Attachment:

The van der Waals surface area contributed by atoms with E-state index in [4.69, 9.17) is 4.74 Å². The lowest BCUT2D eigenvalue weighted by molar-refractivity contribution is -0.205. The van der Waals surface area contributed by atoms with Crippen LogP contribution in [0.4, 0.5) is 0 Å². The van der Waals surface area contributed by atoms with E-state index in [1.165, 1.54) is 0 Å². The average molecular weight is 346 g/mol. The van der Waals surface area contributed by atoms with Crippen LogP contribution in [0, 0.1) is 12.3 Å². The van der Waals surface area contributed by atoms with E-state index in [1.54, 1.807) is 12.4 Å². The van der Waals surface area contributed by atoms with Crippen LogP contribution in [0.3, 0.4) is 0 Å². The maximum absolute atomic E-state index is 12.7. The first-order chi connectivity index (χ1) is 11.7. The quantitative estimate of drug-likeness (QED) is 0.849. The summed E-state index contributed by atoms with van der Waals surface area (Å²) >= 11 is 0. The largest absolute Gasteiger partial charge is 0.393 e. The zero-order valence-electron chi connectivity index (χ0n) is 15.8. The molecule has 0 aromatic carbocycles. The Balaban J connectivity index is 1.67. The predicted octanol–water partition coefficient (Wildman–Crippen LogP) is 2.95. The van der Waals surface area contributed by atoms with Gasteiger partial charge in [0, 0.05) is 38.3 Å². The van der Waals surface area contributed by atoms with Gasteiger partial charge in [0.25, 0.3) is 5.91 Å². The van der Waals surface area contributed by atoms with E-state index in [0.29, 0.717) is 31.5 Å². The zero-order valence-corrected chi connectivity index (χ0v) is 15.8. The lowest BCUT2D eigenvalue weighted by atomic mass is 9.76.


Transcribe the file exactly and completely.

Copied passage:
The van der Waals surface area contributed by atoms with E-state index in [4.69, 9.17) is 4.74 Å². The lowest BCUT2D eigenvalue weighted by molar-refractivity contribution is -0.205. The van der Waals surface area contributed by atoms with Crippen LogP contribution in [0.4, 0.5) is 0 Å². The van der Waals surface area contributed by atoms with E-state index in [1.165, 1.54) is 0 Å². The average molecular weight is 346 g/mol. The van der Waals surface area contributed by atoms with Crippen LogP contribution in [0, 0.1) is 12.3 Å². The van der Waals surface area contributed by atoms with E-state index in [1.54, 1.807) is 12.4 Å². The van der Waals surface area contributed by atoms with Crippen LogP contribution in [0.3, 0.4) is 0 Å². The maximum absolute atomic E-state index is 12.7. The first-order chi connectivity index (χ1) is 11.7. The quantitative estimate of drug-likeness (QED) is 0.849. The summed E-state index contributed by atoms with van der Waals surface area (Å²) >= 11 is 0. The largest absolute Gasteiger partial charge is 0.393 e. The zero-order valence-electron chi connectivity index (χ0n) is 15.8. The molecule has 0 aromatic carbocycles. The Balaban J connectivity index is 1.67. The predicted octanol–water partition coefficient (Wildman–Crippen LogP) is 2.95. The van der Waals surface area contributed by atoms with Gasteiger partial charge in [0, 0.05) is 38.3 Å². The van der Waals surface area contributed by atoms with Gasteiger partial charge in [0.25, 0.3) is 5.91 Å². The van der Waals surface area contributed by atoms with E-state index in [0.29, 0.717) is 31.5 Å². The zero-order valence-corrected chi connectivity index (χ0v) is 15.8. The lowest BCUT2D eigenvalue weighted by atomic mass is 9.76.